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University of Utah Health Awarded CDC Funding To Expand Knowledge About Children With Autism Spectrum Disorder

The University of Utah's Department of Psychiatry was awarded a $2 million, four-year grant from the Centers of Disease Control and Prevention (CDC) to enhance the capacity of the Utah Registry of Autism and Developmental Disabilities (URADD). CDC has launched a new phase of funding for the Autism and Developmental Disabilities Monitoring (ADDM) Network, the only collaborative network to monitor the number and characteristics of children with autism spectrum disorderand other developmental disabilities in multiple communities throughout the United States.

Over the next four years, CDC will invest more than $16 million to enhance tracking at nine sites previously included in the ADDM Network, and to launch one new site. All ten sites will track ASD among 4-year-old and 8-year-old children. Three sites, including the University of Utah, will complete a follow-up of 16-year-old adolescents who were included in the ADDM Network in surveillance years 2010 and 2012, when they were 8 years old.

Since 2000, the ADDM Network has conducted ASD surveillance among 8-year-old children; a supplemental surveillance program among 4-year-old children in select sites including the University of Utah was added in 2010. ASD surveillance among 4-year-olds can inform public health strategies to improve early identification of ASD by providing timely information on evaluation and diagnostic patterns. Additionally, to allow for comparisons of ASD prevalence and characteristics at different ages among children in a single birth cohort, ASD surveillance among 4-year-olds can be linked to subsequent ASD surveillance among 8-year-olds.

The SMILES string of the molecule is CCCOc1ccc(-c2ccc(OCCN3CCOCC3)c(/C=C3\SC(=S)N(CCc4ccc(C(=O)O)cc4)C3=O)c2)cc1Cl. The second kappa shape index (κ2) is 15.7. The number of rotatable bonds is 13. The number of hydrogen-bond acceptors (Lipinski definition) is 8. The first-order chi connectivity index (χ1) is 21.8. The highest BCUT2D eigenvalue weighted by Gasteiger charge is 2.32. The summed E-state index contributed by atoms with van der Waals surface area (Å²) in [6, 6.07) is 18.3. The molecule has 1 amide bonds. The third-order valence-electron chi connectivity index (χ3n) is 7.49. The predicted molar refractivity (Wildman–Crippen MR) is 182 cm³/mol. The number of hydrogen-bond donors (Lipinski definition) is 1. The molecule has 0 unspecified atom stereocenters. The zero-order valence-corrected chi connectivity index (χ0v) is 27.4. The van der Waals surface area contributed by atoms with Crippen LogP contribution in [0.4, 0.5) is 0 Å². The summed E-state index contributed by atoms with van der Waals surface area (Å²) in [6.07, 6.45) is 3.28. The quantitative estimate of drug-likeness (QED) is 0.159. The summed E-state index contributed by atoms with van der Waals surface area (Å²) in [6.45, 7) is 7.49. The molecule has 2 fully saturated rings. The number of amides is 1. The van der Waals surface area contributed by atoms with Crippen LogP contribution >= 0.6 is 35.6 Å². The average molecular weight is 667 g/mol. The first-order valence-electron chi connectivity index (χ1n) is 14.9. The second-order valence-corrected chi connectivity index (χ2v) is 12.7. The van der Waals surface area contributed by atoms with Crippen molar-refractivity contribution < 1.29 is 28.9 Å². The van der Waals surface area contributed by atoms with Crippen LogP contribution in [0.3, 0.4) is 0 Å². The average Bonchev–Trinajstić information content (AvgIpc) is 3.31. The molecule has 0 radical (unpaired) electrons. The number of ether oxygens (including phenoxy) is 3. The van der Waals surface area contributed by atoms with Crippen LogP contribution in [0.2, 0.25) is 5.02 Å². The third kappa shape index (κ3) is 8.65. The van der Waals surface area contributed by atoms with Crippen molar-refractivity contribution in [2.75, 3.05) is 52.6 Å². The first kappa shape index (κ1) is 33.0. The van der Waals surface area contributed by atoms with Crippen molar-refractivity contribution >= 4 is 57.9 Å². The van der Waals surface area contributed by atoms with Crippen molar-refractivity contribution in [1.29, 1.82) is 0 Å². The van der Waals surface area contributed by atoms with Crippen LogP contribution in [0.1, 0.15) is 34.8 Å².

Follow-up of 16-year-olds is a new activity for the ADDM Network, and will help inform public health strategies to improve identification of and services for children with ASD. Tracking 16-year-old adolescents with ASD can also provide valuable information on transition planning in special education services and the planned trajectory for post-high school years.

This is the fifth funding cycle announcement for the ADDM Network andURADD has participated in two previous funding cycles. In addition to tracking, sites will conduct analyses of the data to better understand increases over time in the number of children identified with ASD, and carry out education and outreach activities in their local communities.

"We are excited to re-join the CDC's ADDM network and participate in this important national autism monitoring program," says lead investigator Amanda V. Bakian, PhD, assistant professor and URADD director. "The Utah ADDM project builds upon our longhistory of studying Utah's autism prevalence starting in the mid-1980's. This work is possible because of the support we receive from Utah's autism community and stakeholders."